Rim Country’s large population of low-income and uninsured residents could make it an ideal location for a new, federally-funded community health care clinic, said Amanda Guay, director of outreach and clinical programs for North Country HealthCare.
Health clinics offer family and prenatal care along with cancer screenings and disease management on a sliding scale to those uninsured, on Medicaid or Medicare.
“The main purpose of community health centers is to make sure the underserved are served,” said Guay.
North Country is partnering with Mogollon Health Alliance, however, director Judy Baker was unavailable for comment.
Gila County is “one of the only, if we’re not the only” county without a clinic in the state, said David Fletcher, director of the Gila County Health Department.
Fletcher has worked for at least a decade to bring a health clinic to the county.
Previous efforts to build one locally have not materialized. “I don’t know why,” Fletcher said. “I guess it has to do with business plans or funding.”
While he is not directly involved in current discussions, his department has helped gather statistics for the ongoing needs assessment.
“If we’re ever going to help with the homeless issue and the health outcomes of individuals who don’t have medical care in Gila County, then it would be really important to get one of these federally funded community health care clinics established,” Fletcher said.
The needs assessment is examining local access to care, health outcomes for sick people, whether residents suffer disproportionately from certain conditions, and the prevalence of underweight babies.
Gila County had the third highest rate of diabetes-related deaths in 2008, at 74 per 100,000, according to the Arizona Department of Health Services.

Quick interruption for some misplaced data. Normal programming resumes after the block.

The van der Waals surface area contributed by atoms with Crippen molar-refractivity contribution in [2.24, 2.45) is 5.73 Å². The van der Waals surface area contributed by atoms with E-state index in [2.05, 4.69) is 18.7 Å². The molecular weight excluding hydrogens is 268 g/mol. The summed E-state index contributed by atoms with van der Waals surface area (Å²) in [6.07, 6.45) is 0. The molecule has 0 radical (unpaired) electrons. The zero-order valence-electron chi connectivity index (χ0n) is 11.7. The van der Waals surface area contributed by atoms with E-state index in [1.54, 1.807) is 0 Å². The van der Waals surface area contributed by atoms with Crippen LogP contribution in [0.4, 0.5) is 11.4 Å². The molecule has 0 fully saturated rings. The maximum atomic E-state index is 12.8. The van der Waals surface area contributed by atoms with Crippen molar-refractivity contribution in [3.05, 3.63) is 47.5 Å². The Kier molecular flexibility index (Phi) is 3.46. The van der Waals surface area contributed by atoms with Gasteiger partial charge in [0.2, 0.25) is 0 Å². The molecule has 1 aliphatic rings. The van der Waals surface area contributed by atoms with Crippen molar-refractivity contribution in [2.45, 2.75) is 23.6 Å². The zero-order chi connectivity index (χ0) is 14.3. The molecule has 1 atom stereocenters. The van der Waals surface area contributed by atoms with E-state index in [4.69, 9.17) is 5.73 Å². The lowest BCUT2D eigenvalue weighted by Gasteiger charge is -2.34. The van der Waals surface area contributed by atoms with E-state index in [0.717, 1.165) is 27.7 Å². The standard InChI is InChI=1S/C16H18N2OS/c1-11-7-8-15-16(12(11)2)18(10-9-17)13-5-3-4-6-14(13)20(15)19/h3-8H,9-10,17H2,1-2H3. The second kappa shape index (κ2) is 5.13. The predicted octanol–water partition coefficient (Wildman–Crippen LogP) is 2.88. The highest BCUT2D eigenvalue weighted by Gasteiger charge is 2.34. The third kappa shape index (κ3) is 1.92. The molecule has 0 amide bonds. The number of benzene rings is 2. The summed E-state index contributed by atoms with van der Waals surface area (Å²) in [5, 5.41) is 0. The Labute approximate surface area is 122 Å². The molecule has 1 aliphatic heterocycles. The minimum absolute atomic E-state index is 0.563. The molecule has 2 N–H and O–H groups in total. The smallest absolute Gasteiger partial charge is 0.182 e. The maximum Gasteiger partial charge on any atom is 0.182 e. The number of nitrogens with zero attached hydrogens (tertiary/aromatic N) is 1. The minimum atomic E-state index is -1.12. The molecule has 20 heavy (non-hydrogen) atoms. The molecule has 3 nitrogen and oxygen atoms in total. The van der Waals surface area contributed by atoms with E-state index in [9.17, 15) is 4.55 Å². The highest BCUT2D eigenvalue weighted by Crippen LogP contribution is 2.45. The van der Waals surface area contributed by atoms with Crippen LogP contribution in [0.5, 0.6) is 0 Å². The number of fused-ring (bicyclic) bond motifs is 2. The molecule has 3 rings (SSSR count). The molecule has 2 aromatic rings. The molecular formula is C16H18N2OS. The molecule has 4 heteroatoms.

It also had the second lowest rate statewide of women receiving prenatal care in the first trimester of pregnancy, and the highest incidence of babies with low birth weight.
Also in 2008, nearly 63 percent of births in Rim Country were paid for by a public plan like the Arizona Health Care Cost Containment System (AHCCCS).
Payson Regional Medical Center usually spends about $2.3 million on charity care annually. PRMC Director Chris Wolf has reported that two-thirds of the center’s patients are covered by either AHCCCS or Medicare, which covers people with disabilities and those older than 65 regardless of income.
North Country surveyed people at the recent community health fair, and found high interest in low-cost dental and pharmacy services, and a lot of small-business owners wanted health care options for their employees, said Guay.
Payson’s Christian Clinic serves a similar population, however the center has limited hours and can reportedly have a long waiting list. Guay said North Country is interested in building partnerships with existing agencies like the Payson Christian Clinic and Southwest Behavioral Health Services.
North Country would move into existing facilities, and although Guay isn’t sure when funding will become available, she said a clinic could open 120 days after receiving money. The federal Health Resources and Services Administration provides the so-called “access point funding.”
“When the time is right, we’ll be applying for the grant,” Guay said. “It’s a crazy hustle bustle when you get the access point funding.”
The clinic would likely cull doctors already living in the community.
North Country has 11 locations across Arizona, including Flagstaff and Show Low.